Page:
I had the privilege of driving at the 2016 Saint Gouéno Hillclimb Masters. Owing to a few difficulties with the build at the time, I didn’t get an opportunity to test the car with the new setup before hopping on the ferry to France… so I was more than a little nervous in the run up to the event. Afterall, it was a very long trip to make only to find a problem with the car.
As you can see in the video above, all went well! Far better than I had expected to be honest. After a great battle with Peter McKinley in the ledgendary “White Escort” (search YouTube for “The White Escort”) and Steve Fursland in his S12 WRC Impreza – I was just pipped by Steve on the final run on Sunday and finished second saloon and tenth overall.
On a sunny March morning in the West of Ireland, I find myself dreaming of having another run up the hill at Saint Gouéno. Thank you (again) to all who helped me in the run up to and throughout the event. But above all else, huge thanks to Monsieur Henry, Monsieur Lloyd & Mademoiselle Lessard for running a world class event and being wonderful hosts. We have another challenge in 2017 (in the forms of a new arrival), so I can’t attend in 2017, but I hope to be back in 2018.
I totally forgot I had these photos! I couldn’t drive at this event last year, so I decided to take along the camera with one goal for the day – do something different (photographically speaking). I have hundreds of relatively static-looking images from hills and rallys before, so I wanted to see if I could do justice to the sport (Hillclimbing) and it’s beautiful surroundings (UNESCO World Heritage Area, The Burren, Co. Clare) by playing with the camera and composition. Let me know what you think!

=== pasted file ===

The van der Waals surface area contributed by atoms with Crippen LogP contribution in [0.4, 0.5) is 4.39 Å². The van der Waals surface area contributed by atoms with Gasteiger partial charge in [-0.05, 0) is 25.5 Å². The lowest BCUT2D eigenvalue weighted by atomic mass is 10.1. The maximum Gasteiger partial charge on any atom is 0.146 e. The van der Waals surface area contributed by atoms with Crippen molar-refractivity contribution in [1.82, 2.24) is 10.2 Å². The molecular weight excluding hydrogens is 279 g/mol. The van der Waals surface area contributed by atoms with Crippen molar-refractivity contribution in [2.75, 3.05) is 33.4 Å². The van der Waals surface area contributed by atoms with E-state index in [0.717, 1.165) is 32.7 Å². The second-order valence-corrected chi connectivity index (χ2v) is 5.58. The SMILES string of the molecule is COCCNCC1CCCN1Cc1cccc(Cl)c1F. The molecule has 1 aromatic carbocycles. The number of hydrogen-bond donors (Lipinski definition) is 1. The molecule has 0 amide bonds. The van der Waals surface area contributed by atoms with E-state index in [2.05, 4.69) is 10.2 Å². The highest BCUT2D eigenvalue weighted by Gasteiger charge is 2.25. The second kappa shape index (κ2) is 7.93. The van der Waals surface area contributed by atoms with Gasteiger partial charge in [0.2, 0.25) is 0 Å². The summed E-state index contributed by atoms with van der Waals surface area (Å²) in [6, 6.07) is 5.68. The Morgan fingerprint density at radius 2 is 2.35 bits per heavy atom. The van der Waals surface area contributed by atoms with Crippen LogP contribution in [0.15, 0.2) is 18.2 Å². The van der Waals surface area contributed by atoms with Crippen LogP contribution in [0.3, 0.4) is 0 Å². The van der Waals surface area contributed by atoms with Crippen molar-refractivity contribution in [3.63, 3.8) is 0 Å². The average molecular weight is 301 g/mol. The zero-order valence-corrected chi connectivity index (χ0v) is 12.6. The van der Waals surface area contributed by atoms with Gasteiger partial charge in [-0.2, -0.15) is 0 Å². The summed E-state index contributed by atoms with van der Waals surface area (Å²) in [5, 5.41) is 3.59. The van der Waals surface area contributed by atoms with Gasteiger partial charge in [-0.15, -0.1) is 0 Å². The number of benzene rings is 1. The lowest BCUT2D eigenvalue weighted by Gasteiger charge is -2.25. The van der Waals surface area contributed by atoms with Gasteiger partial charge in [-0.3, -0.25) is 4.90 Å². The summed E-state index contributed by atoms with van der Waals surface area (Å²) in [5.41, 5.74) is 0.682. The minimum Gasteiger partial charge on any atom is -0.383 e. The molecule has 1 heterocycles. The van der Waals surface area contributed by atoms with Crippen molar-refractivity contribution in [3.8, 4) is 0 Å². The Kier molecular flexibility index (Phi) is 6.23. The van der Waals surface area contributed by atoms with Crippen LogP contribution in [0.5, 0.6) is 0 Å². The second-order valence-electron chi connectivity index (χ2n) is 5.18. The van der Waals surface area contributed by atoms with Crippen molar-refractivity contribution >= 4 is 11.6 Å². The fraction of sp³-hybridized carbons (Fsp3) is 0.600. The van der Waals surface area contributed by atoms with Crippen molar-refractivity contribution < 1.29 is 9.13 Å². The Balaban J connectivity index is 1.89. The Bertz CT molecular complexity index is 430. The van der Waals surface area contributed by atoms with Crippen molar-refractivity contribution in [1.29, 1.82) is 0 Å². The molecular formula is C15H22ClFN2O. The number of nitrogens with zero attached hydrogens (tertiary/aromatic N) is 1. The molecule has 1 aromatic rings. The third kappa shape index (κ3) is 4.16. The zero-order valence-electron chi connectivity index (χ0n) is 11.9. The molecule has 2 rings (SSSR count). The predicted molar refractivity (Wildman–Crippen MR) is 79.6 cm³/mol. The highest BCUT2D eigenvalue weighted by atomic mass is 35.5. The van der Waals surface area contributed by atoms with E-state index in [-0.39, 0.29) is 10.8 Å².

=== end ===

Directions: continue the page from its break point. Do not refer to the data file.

Round 4 of the Connaught Competition Engines Irish Hillclimb and Sprint Championship took place on the fearsome Ballyalban hill in Co. Clare last month. Ballyalban is the finest bit of Tarmac in Ireland – I’ve driven all of the Gaps and Passes on this Island, so I do feel that I’m qualified to make that statement. (more…)
My dad and I recently pulled the Avenger out of storage to get it ready for a few HRCA races this year. I went to see my parents yesterday evening and noticed the door of the garage was up – of course the Avenger caught my eye and I couldn’t resist taking a few photos.
When processing, I got to thinking of all the time spent in and around this car. My dad first started racing in it in the early ninties. It was always a competitive car – he upgraded to the current engine in the mid-ninties – a Chrysler BRM 1600cc Twin Cam 16v. An incredible spec considering it is nearly thirty years old. And it’s a very rare engine. Since the early ninties, he has been bringing the family (whoever was available at the time) to Hillclimbs, Sprints and Races all over the country. And I’ve been dragging my friends along to the same events for about as long.
The Blue Avenger, as it is referred to, has a long history here in Ireland – including a very successful hillclimb career. It’s a car that lots of people want to drive, but very few are allowed to.
This is much more than a car – I’d go so far as to say it is more like a family member. It may sound strange thing to say, but this particular car has brought family and friends together for twenty years now. I suppose the fact that it gets to sit on Carpet in the garage says a lot!
Given that the Blue Avenger has had such a big impact on me over the years, I’m hoping to do a Photo Story Board of the car over the next few months. Watch this space.
Noel Conroy and Michael Ward in a MKII Escort (1800 RS). I liked this because of the calm, relaxed look on Michael’s face – despite the fact that he was in the middle of a stage.
1/100 sec, ƒ 9, ISO 125, 46.0 mm, AF – AI Servo
Normally (the only other time I’ve shot Motorsport in manual mode), I’d stick with 1/80 sec – but we were on a straight here and the cars were moving a little too fast to pan comfortably at 1/80 sec. I’d normally focus manually on a spot just in front of me too – but I found that because I was standing on a straight, I was getting upto four shots of each car at varying distances (from the camera), three of which would be out of focus. So I set the Auto Focus to AI Servo and it did a great job!